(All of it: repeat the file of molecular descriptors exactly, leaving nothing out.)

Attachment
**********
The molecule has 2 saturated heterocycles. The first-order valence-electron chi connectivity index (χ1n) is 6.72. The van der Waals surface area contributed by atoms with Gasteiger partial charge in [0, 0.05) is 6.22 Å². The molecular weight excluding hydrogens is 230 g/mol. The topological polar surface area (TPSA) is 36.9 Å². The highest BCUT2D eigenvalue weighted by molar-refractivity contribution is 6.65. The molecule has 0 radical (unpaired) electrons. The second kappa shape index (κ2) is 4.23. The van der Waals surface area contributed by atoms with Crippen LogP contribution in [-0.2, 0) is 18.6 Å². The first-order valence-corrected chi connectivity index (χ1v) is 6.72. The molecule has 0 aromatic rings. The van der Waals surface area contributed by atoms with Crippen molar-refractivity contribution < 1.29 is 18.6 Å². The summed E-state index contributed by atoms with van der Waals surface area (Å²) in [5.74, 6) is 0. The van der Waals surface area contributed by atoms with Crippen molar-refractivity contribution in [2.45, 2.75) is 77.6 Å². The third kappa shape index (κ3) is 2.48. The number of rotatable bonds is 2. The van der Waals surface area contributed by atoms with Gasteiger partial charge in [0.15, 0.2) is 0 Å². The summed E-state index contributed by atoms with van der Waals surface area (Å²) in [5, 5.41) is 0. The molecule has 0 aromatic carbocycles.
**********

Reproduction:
The molecule has 2 saturated heterocycles. The first-order valence-electron chi connectivity index (χ1n) is 6.72. The van der Waals surface area contributed by atoms with Gasteiger partial charge in [0, 0.05) is 6.22 Å². The molecular weight excluding hydrogens is 230 g/mol. The topological polar surface area (TPSA) is 36.9 Å². The highest BCUT2D eigenvalue weighted by molar-refractivity contribution is 6.65. The molecule has 0 radical (unpaired) electrons. The second kappa shape index (κ2) is 4.23. The van der Waals surface area contributed by atoms with Crippen LogP contribution in [-0.2, 0) is 18.6 Å². The first-order valence-corrected chi connectivity index (χ1v) is 6.72. The molecule has 0 aromatic rings. The van der Waals surface area contributed by atoms with Crippen molar-refractivity contribution < 1.29 is 18.6 Å². The summed E-state index contributed by atoms with van der Waals surface area (Å²) in [5.74, 6) is 0. The van der Waals surface area contributed by atoms with Crippen molar-refractivity contribution in [2.45, 2.75) is 77.6 Å². The third kappa shape index (κ3) is 2.48. The number of rotatable bonds is 2. The van der Waals surface area contributed by atoms with Gasteiger partial charge in [0.15, 0.2) is 0 Å². The summed E-state index contributed by atoms with van der Waals surface area (Å²) in [5, 5.41) is 0. The molecule has 0 aromatic carbocycles.